Offroad big block thing built from junk

madprofessor

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Word of knowledge about those RFY gas coilovers..............The nitrogen charge is supposed to stay within a psi range of only a little more than (1) psi (a single psi) difference, don't touch that shrader valve, keep it capped. All of the adjustment is in the adjuster nut on the coilover spring.
If I'm remembering it correctly, there's 2 nuts locking together that you have to knock loose from each other to make the adjustment. Yours should have come with the wrenches (spanners?) to fit that big nut. Definitely smear some Anti-Seez on the threads before you turn the nut under any weight load, they'll start galling out.
HUGE amount of spring tension adjustment on my 17" long RFY's, see attached pic. Mine came adjusted to max softness, way too soft for my application. Adjustment at least doubled the spring rate, very surprising. NOTE: I felt the nut basically stop turning when there were still several threads left to go even tighter, and I did not force it past that point. I recommend you do the same if you adjust.
 

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Bigblockguy

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Word of knowledge about those RFY gas coilovers..............The nitrogen charge is supposed to stay within a psi range of only a little more than (1) psi (a single psi) difference, don't touch that shrader valve, keep it capped. All of the adjustment is in the adjuster nut on the coilover spring.
If I'm remembering it correctly, there's 2 nuts locking together that you have to knock loose from each other to make the adjustment. Yours should have come with the wrenches (spanners?) to fit that big nut. Definitely smear some Anti-Seez on the threads before you turn the nut under any weight load, they'll start galling out.
HUGE amount of spring tension adjustment on my 17" long RFY's, see attached pic. Mine came adjusted to max softness, way too soft for my application. Adjustment at least doubled the spring rate, very surprising. NOTE: I felt the nut basically stop turning when there were still several threads left to go even tighter, and I did not force it past that point. I recommend you do the same if you adjust.
I really had no intention of using the air system. Out of the box i held one in each hand by the top, bump stops pushed all the way up and did a pushup on them to see how far theyll compress. Half inch with most of my 220lb self on them. Good to know i can go stiffer if need be though, since im not looking for long travel. And yes, they came with the weird looking spanner.
 

Bigblockguy

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Update time. I welded on the front section, spindle brackets, added the steering column and finished welding the shock mounts in the back. Think i got 8 degrees on the spindle brackets front to back.. And yes madprofessor, ill be doing ackerman steering.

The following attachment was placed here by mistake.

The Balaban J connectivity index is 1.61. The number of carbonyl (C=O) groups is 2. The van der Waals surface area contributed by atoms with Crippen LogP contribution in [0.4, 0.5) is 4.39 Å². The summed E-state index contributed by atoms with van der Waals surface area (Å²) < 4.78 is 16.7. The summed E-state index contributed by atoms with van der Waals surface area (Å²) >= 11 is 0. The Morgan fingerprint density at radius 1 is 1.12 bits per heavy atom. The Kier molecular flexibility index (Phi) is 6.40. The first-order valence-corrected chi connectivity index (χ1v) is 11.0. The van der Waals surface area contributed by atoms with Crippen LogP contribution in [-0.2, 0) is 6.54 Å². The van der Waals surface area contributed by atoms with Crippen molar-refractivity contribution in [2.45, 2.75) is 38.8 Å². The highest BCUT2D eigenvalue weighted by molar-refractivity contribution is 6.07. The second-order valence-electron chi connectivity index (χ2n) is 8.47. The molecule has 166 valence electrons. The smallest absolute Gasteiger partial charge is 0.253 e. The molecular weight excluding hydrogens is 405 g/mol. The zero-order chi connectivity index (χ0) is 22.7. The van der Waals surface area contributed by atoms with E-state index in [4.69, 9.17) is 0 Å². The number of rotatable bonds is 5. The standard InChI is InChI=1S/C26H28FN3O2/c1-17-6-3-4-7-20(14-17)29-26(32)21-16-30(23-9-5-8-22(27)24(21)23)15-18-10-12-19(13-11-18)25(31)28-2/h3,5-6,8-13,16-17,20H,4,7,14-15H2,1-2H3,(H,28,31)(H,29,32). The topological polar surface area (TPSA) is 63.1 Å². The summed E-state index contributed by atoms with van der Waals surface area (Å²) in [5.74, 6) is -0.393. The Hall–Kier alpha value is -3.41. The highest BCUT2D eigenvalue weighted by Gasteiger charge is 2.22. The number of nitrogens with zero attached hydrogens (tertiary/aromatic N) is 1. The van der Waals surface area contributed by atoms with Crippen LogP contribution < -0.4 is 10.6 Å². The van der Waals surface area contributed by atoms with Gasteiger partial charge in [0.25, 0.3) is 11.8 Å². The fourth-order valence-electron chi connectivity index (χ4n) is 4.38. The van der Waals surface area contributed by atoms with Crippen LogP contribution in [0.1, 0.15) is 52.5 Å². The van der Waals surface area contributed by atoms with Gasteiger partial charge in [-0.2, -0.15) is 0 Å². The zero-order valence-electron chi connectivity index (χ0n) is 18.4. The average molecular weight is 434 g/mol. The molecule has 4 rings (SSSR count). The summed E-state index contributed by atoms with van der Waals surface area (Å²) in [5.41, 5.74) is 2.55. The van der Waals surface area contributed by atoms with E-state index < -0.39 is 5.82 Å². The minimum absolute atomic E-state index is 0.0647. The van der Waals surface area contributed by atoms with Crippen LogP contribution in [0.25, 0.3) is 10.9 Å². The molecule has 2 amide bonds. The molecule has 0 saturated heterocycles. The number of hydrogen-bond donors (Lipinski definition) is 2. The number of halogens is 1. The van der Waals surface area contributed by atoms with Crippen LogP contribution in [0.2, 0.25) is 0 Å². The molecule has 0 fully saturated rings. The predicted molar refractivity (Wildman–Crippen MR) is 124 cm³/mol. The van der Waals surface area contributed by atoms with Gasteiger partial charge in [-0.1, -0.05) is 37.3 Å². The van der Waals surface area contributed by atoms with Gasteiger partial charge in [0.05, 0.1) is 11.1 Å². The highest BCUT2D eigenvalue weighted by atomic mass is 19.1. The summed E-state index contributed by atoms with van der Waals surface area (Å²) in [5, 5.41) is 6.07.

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madprofessor

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I hope everyone who sees those pictures will stop to examine the structural work of the frame. That's a very excellent example of a TRUSS FRAME built from average steel tubing that's likely at least as strong as my big kart's 11 gauge 1.5" tubing, and far lighter in weight.
The over/under pair of rails is too often welded up at the ends with no bridging support. It's even more often welded with 90 degree tubes bridging between the rails to make a LADDER FRAME.
Your frame is twice as strong as that because of the OPPOSING DIAGONAL bridging that constitutes a truss frame. You could walk through any big warehouse or ball park or other such open structure, look up, and see the exact same kind of trusses holding up the roof.
 

Bigblockguy

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I hope everyone who sees those pictures will stop to examine the structural work of the frame. That's a very excellent example of a TRUSS FRAME built from average steel tubing that's likely at least as strong as my big kart's 11 gauge 1.5" tubing, and far lighter in weight.
The over/under pair of rails is too often welded up at the ends with no bridging support. It's even more often welded with 90 degree tubes bridging between the rails to make a LADDER FRAME.
Your frame is twice as strong as that because of the OPPOSING DIAGONAL bridging that constitutes a truss frame. You could walk through any big warehouse or ball park or other such open structure, look up, and see the exact same kind of trusses holding up the roof.
Thank you. There was a time, half a lifetime ago, where i studied engineering. Though the only thing i mastered was chasing skirt and building a popsicle stick bridge. I havent weighed it, but as it sits today with the rear axle, steering setup (which is all 1" solid round that i had laying around) and the front hub assemblies, id say its around 160 lbs.
Now the bad news. Its wracked somewhere. When i put it on the ground, one wheel hub is on the ground, the others 3/8 of an inch in the air. Guess ill have to shim the low side up a bit. No biggie bc i gotta add washers to offset the springs compressing under weight.

My question professor, is is there a formula to figure out how long to make my pitman arm and the tie rod arms on the spindles? I cut a piece 3 1/2 for the pitman, bit to achieve proper ackerman im gonna have to go up, out, back in and over to have 45degrees each way on the spindles bc, quite frankly, i shouldve made the spindles longer and thicker. Just plain flat stock hits the spindle bracket.
Sorry for the long response.
 

madprofessor

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Sounds like the frame wasn't clamped down solid during welding, warped upward as you went. Betting you'll fix it right and proper though, because you understand the meaning of the words "rack", "racking", "racked", and "out of rack". You only spell it wrong.
Here's a link to the spindle sets I ordered without thinking. Problem: They're 90 degree spindle arms, no ackermann angle at all.
AZ2231 - 4-1/2" long Spindle & Bracket Set - Side 1, 3/4" axle | Go Kart & Mini Bike Parts | MFG Supply